The Benefits of Narrow-mindedness (in podcasting!)

Fotosearch_blindersPodcasts have gone mainstream – that is the inescapable conclusion as audiences for online audio grow exponentially.

‘S Town’ made by the producers of the earlier hit ‘Serial’, has become the latest star in the podcast firmament achieving 10 million downloads in just four days. The series – recorded over 3 years – revolves around the compelling story of John B McLemore, an exceptional and talented middle-aged man from a small town in rural Alabama.

S-Town and Serial have both proved – beyond doubt – that podcasts have mass appeal, and are challenging traditional radio broadcasters for the way in which people access audio programming.

But their broad success hides another potential draw of podcasts – to serve niche groups of listeners which radio stations have traditionally overlooked.

The beauty of podcasts is that they are ideally suited in catering to more select audiences and interest groups. They can narrowcast in contrast to the broad reach of terrestrial radio networks.

Niche podcasts can range far and wide serving a multitude of differing audiences; from those curious about the intricacies of international finance and how money makes the world go round, to others fascinated with astronomy and what makes up the whole universe turn.

Technology has democratized the airwaves (or at least the on-line audio pathways). Anyone with an internet connection, a microphone, a laptop and sound-editing software can theoretically put themselves on the same playing field as NPR, BBC and other established broadcasters.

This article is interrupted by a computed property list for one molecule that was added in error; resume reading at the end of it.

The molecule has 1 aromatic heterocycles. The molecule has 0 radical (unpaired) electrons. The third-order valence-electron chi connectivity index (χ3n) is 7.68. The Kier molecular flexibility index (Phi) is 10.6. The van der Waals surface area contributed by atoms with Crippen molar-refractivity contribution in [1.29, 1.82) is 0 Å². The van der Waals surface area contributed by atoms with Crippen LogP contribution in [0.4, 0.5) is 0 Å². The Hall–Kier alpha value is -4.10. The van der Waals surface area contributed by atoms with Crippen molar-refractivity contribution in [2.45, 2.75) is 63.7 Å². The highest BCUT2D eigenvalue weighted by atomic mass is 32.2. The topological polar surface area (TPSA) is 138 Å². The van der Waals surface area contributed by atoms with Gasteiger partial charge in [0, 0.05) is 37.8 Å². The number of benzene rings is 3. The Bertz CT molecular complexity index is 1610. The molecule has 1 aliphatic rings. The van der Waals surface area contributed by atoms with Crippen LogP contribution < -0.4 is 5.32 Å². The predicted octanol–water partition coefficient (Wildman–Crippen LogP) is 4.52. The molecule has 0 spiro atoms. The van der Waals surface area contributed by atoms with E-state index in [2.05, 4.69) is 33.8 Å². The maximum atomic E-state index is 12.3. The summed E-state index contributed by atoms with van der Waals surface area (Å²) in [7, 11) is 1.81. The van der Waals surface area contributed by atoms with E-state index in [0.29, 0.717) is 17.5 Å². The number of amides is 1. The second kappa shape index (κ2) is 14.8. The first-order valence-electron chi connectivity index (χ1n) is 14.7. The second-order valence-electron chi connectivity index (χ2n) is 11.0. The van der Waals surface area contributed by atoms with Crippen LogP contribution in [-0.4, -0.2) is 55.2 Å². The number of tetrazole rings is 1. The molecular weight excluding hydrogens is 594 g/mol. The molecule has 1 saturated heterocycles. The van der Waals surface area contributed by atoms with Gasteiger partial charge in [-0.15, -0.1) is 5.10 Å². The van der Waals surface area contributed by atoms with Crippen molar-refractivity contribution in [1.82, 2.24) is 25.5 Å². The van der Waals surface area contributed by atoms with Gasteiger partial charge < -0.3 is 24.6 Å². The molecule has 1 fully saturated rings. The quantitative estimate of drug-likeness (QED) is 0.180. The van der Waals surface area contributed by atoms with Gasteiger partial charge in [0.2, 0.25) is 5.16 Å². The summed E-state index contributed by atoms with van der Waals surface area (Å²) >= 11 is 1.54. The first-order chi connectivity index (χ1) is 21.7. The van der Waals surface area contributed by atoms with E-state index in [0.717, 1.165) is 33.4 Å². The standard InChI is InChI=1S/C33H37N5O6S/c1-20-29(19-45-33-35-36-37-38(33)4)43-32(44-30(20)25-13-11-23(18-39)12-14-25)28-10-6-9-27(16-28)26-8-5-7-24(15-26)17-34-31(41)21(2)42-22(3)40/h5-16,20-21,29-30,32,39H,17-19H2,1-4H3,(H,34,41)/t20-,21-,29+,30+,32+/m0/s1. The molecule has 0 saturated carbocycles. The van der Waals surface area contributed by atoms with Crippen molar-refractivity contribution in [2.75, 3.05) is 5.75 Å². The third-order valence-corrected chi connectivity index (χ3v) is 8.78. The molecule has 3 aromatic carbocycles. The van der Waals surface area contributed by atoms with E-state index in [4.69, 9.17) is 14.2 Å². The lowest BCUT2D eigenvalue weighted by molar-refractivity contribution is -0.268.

Such access also means that the quality of the some of the offerings from DIY podcasters is of wildly variable quality. Just as the internet has put ‘fake news’ and respectable reporting on the same platform – so it also allows sub-par podcasts to bracket themselves alongside stellar productions.

If niche interest podcasts are to stand the test of time – as well as stand out amid an increasingly crowded field – they must serve up high quality, focused programming. As more and more podcasts are launched so producing a polished and appealing product becomes increasingly important.

My own experience in producing and editing the World Bank podcast series, ‘Between 2 Geeks’ is illustrative of this trend. Another example of similar programming is ‘Pocket Economics’ made by the European Bank for Reconstruction and Development. Both podcasts are squarely aimed at a particular constituency – in this instance those interested in international development. Both have been made to a high standard – technically and editorially – so they that offer a stimulating, informative and convenient (i.e. not too long) listen.